Funding sources
This work was supported in part by the Gordon Center for Research in Medical Education at the University of Miami Miller School of Medicine.
Setting
Institute for Medical Education, Loyola University Chicago, Stritch School of Medicine; Gordon Center for Research in Medical Education at the University of Miami Miller School of Medicine; Department of Medicine, Feinburg School of Medicine, Northwestern University.
Level of Learning
UGME, PGME, CPD
Why is it relevant to Emergency Medicine Education?
Simulation has become a staple as a learning method in teaching both faculty and learners in emergency medicine, as well as other disciplines. With an increased focus on patient safety and reducing patient harms, it is important that the techniques we utilize have translational outcomes that support the time, effort, and cost that these teaching methods demand.
Synopsis of Study
This is a qualitative synthesis of SBME that have reported translational science research over a 7-year period (2006-2013). A critical review approach was undertaken. This approach reviews a variety of literature and identifies well established knowledge. It identifies gaps in understanding, and suggests some means for the further understanding of these gaps. It differs from a systematic review in that it does not purely rely on numbers and data, but assesses context, and educational interventions from the most compelling studies that satisfy the search terms and strategy.

What have been your experiences with simulation at your institution? Share or comment below!

More About the CAEP GEMeS

This post was originally authored for the Canadian Association of Emergency Physicians (CAEP) Great Evidence in Medical Education Summaries (GEMeS) project sponsored by the CAEP Academic Section’s Education Working Group and edited by Drs. Teresa Chan and Julien Poitras. CAEP members receive GEMeS each month in the CAEP Communiqué. CanadiEM will be reposting some of these summaries, along with a case/contextualizing concept to highlight some recent medical education literature that is relevant to our nation’s teachers.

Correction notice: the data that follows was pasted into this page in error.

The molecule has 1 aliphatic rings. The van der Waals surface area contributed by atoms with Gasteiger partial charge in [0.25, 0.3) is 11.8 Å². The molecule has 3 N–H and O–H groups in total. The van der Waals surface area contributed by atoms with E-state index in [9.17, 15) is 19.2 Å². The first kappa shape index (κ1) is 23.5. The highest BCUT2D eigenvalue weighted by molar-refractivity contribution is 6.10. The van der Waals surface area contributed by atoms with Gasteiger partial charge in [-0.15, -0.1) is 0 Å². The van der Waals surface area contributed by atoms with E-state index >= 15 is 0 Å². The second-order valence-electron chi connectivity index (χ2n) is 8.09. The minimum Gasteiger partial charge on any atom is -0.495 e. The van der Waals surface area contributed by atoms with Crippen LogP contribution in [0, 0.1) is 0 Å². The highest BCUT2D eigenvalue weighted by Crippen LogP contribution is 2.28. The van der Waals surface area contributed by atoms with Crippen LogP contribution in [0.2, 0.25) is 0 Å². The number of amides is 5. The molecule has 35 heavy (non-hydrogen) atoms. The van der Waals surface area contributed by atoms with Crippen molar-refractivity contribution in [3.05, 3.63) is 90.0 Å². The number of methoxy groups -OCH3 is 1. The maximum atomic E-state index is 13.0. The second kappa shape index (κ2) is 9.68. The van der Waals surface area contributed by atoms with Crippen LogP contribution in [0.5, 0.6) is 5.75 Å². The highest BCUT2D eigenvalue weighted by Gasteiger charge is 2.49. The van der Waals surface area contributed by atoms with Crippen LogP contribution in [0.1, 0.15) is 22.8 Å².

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Stephen Miller

Stephen Miller

Dr. Stephen Miller is a full-time assistant professor of Emergency Medicine and is cross-appointed to the Division of Medical Education at Dalhousie University. He holds a Masters of Health Professions Education where he developed his interest in simulation-based medical education.
Daniel Ting

Daniel Ting

Daniel Ting is an Emergency Physician and Clinical Instructor at the University of British Columbia, based in Vancouver. He is the Editor-in-Chief of CanadiEM and a Decision Editor at the Canadian Journal of Emergency Medicine. He completed the CanadiEM Digital Scholarship Fellowship in 2017-18.
Daniel Ting